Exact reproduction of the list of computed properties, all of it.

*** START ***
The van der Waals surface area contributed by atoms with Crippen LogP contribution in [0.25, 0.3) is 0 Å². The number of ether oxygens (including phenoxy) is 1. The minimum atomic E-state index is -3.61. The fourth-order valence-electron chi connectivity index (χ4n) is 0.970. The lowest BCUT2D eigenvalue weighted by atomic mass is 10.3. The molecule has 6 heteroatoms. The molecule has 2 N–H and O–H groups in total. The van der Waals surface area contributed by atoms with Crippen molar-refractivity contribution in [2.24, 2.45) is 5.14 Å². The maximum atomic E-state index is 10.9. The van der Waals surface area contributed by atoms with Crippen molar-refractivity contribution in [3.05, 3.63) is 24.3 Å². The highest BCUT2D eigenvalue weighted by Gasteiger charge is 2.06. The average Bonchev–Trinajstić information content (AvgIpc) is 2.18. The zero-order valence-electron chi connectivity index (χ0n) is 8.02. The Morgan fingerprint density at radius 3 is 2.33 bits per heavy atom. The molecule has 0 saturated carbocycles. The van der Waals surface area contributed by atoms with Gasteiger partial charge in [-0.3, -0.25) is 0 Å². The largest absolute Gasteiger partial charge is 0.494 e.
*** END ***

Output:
The van der Waals surface area contributed by atoms with Crippen LogP contribution in [0.25, 0.3) is 0 Å². The number of ether oxygens (including phenoxy) is 1. The minimum atomic E-state index is -3.61. The fourth-order valence-electron chi connectivity index (χ4n) is 0.970. The lowest BCUT2D eigenvalue weighted by atomic mass is 10.3. The molecule has 6 heteroatoms. The molecule has 2 N–H and O–H groups in total. The van der Waals surface area contributed by atoms with Crippen molar-refractivity contribution in [2.24, 2.45) is 5.14 Å². The maximum atomic E-state index is 10.9. The van der Waals surface area contributed by atoms with Crippen molar-refractivity contribution in [3.05, 3.63) is 24.3 Å². The highest BCUT2D eigenvalue weighted by Gasteiger charge is 2.06. The average Bonchev–Trinajstić information content (AvgIpc) is 2.18. The zero-order valence-electron chi connectivity index (χ0n) is 8.02. The Morgan fingerprint density at radius 3 is 2.33 bits per heavy atom. The molecule has 0 saturated carbocycles. The van der Waals surface area contributed by atoms with Gasteiger partial charge in [-0.3, -0.25) is 0 Å². The largest absolute Gasteiger partial charge is 0.494 e.